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UK Antitrust Agency Lays Out AI Principles; Will Seek Input From Microsoft, Others image

UK Antitrust Agency Lays Out AI Principles; Will Seek Input From Microsoft, Others

CMA publishes report and proposed principles following review of foundation models

The Competition and Markets Authority (CMA) has today published a report following its initial review of foundation models (FMs) and has proposed principles which aim to ensure consumer protection and healthy competition are at the heart of responsible development and use of FMs.

FMs are artificial intelligence (AI) systems with broad capabilities that can be adapted to a range of different, more specific purposes. Recent developments in FMs and their rapid adoption across several user applications (such as ChatGPT and Office 365 Copilot), highlight their potential to spur innovation and economic growth. FMs have the potential to transform how we live and work, as well as a range of industries – these changes can happen quickly and have a significant impact on people, businesses, and the UK economy.

The CMA’s report highlights how people and businesses stand to benefit if the development and use of FMs, works well. This could be through new and better products and services, easier access to information, scientific and health breakthroughs, and lower prices. The impact of FMs could also allow a wider range of firms to compete successfully and challenge existing market leaders. This vibrant competition and innovation would benefit the economy as a whole – helping to increase productivity and generate economic growth.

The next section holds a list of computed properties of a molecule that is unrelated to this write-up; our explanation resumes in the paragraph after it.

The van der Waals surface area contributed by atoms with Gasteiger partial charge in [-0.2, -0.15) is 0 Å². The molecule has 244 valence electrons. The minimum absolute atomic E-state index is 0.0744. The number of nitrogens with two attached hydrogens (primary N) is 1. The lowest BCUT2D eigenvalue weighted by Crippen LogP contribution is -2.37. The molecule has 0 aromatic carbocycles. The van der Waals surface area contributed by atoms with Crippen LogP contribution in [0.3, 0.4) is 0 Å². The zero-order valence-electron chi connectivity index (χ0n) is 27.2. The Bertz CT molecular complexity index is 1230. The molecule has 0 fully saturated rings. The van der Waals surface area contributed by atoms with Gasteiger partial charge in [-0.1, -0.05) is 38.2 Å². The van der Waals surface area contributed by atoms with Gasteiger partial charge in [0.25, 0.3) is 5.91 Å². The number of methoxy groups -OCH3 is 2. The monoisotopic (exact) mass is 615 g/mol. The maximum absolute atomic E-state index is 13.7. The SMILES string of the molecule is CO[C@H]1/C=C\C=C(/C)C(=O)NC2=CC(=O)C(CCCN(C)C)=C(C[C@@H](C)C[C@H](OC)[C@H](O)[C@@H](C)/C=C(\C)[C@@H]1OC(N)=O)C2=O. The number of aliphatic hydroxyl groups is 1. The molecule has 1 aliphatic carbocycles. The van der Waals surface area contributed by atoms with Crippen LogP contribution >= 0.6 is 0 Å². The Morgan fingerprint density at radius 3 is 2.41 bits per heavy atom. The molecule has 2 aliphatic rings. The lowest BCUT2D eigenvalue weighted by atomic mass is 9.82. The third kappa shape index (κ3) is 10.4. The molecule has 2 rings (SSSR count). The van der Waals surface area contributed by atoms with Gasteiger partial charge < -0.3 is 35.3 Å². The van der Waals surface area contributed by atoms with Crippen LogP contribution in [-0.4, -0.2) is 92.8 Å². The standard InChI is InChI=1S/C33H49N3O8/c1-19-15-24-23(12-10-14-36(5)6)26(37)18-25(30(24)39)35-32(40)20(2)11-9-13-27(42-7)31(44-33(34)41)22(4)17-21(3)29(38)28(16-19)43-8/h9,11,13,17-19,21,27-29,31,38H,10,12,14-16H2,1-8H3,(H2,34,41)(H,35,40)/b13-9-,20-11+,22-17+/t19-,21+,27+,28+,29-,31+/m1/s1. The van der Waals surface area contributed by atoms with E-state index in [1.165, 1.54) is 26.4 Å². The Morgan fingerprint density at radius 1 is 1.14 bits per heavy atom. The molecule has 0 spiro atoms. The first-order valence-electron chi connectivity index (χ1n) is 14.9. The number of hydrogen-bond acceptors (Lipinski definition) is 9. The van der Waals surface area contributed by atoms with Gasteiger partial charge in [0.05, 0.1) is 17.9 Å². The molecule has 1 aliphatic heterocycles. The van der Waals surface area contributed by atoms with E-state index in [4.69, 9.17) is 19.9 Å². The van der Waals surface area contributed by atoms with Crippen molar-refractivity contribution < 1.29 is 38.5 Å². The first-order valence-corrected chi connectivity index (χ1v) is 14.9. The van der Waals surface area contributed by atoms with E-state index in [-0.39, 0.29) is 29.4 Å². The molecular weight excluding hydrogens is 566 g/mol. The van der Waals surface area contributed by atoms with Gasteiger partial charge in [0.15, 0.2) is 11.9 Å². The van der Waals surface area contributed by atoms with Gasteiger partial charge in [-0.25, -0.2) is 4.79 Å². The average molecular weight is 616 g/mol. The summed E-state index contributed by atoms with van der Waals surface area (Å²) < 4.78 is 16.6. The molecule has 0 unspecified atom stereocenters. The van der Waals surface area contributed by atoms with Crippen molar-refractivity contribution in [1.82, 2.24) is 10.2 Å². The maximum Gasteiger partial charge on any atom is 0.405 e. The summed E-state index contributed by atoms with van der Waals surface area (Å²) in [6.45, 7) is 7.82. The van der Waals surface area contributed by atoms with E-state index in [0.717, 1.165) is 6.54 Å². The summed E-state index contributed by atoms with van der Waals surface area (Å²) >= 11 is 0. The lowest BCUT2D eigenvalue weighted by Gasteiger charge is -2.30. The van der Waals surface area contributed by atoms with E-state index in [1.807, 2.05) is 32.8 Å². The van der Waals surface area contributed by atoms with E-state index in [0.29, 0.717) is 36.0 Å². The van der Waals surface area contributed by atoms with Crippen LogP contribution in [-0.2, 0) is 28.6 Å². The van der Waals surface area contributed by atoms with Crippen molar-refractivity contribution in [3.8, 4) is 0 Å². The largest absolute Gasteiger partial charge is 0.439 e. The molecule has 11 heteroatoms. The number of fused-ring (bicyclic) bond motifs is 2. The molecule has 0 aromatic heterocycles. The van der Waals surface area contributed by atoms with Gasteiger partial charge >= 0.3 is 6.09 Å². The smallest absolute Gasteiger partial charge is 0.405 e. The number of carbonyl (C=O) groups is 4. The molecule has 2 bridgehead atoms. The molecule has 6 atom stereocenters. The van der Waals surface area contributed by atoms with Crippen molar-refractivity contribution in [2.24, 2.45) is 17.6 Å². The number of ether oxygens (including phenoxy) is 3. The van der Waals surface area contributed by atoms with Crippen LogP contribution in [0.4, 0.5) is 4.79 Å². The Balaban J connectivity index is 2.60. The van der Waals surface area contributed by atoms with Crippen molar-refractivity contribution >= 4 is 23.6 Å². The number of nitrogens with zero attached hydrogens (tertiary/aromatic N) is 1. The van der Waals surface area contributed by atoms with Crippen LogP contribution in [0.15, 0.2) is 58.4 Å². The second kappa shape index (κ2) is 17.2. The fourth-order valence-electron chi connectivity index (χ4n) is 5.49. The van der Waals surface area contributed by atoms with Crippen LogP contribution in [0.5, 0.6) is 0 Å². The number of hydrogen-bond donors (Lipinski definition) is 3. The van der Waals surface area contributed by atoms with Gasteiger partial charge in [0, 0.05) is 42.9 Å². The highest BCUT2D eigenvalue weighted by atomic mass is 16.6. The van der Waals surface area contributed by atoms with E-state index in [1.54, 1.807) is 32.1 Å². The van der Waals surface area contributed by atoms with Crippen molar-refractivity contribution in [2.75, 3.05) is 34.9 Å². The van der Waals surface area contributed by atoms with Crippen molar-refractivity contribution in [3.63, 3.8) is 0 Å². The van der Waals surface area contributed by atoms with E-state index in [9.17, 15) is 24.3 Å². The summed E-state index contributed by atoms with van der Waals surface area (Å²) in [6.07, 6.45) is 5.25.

The report also cautions that if competition is weak or developers fail to heed consumer protection law, people and businesses could be harmed. For example, people could be exposed to significant levels of false and misleading information and AI-enabled fraud. In the longer term, a handful of firms could use FMs to gain or entrench positions of market power and fail to offer the best products and services and/or charge high prices.

While there are other important questions raised by FMs – copyright and intellectual property, online safety, data protection, security and more – these were not included in the scope of the CMA’s initial review which focussed on competition and consumer protection concerns.

The proposed principles published today aim to guide the ongoing development and use of FMs to help people, businesses, and the economy fully benefit from the innovation and growth FMs can offer. The principles draw on lessons learned from the evolution of other technology markets and how they might apply to FMs, as they are developed.
The proposed guiding principles are:

  1. Accountability – FM developers and deployers are accountable for outputs provided to consumers.
  2. Access – ongoing ready access to key inputs, without unnecessary restrictions.
  3. Diversity – sustained diversity of business models, including both open and closed.
  4. Choice – sufficient choice for businesses so they can decide how to use FMs.
  5. Flexibility – having the flexibility to switch and/or use multiple FMs according to need.
  6. Fair dealing – no anti-competitive conduct including anti-competitive self-preferencing, tying or bundling.
  7. Transparency – consumers and businesses are given information about the risks and limitations of FM-generated content so they can make informed choices.